Wesleyan Instructs Residential Fraternities to Become Coed within Three Years


The Wesleyan University has ordered its on-campus fraternity houses to transform into co-educational institutions within three years.

The move aims not just at limiting bad behavior, but also to promote equality that benefits members and the larger campus community.

All the residential Greek organisations need to obey the gender equality rule in order to qualify for housing on campus and the use of university spaces. Similar to men, women must be full members, and well-represented in the body and leadership of the organization.

"Our residential Greek organizations inspire loyalty, community and independence. That's why all our students should be eligible to join them," President Michael Roth and trustees Chairman Joshua Boger said in a statement. "Although this change does not affect nonresidential organizations, we are hopeful that groups across the University will continue to work together to create a more inclusive, equitable and safer campus."

The announcement comes weeks after Wesleyan banned Beta Theta Pi fraternity house. The ban was triggered after a woman at a party fell from a third floor window and sustained serious injuries.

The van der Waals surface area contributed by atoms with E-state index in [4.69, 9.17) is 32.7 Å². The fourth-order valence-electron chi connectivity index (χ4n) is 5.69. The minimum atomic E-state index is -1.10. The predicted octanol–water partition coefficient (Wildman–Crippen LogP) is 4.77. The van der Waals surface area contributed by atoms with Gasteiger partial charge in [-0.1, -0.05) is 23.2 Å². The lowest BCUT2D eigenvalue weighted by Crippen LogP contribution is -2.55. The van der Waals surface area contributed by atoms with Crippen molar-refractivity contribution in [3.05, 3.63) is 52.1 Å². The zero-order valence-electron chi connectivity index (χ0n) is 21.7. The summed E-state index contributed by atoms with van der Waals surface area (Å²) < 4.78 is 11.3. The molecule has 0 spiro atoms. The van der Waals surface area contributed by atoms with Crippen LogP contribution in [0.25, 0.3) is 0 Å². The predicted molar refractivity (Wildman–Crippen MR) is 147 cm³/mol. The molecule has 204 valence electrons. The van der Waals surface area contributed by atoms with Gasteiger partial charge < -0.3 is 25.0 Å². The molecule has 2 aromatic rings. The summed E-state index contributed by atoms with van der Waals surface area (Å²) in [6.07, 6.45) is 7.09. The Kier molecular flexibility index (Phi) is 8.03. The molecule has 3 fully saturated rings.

Peter Smithhisler, the chief executive of the North-American Interfraternity Conference, said that interference into student organisations violates fundamental principles of freedom of expression and freedom of association.

"It is essential that fraternities be allowed to decide for themselves if they wish to offer co-ed membership," said Smithhisler, Syracruse reports.

Wesleyan has no residential sororities and just comprises of two all-male residential fraternities - Delta Kappa Epsilon and Psi Upsilon. However, it has several non-residential fraternities and one non-residential sorority, Rho Epsilon, that are not affected by the policy change. school spokeswoman Kate Carlisle said that another fraternity, Alpha Delta Phi, has been coeducational for several decades.

Besides Wesleyan, Trinity is only the second school that have dictated fraternities with houses on campus to be made coed. The need to introduce coed fraternities was triggered in 2012 by a report that found drug and alcohol abuse among members of single-sex Greek organizations. The report also found these students scored lower grades than the average Trinity student.

"Progress to date has been focused on activities and programs that foster a co-educational environment," Trinity spokeswoman Kathy Andrews said. "The college hopes its efforts "result in quantifiable progress".

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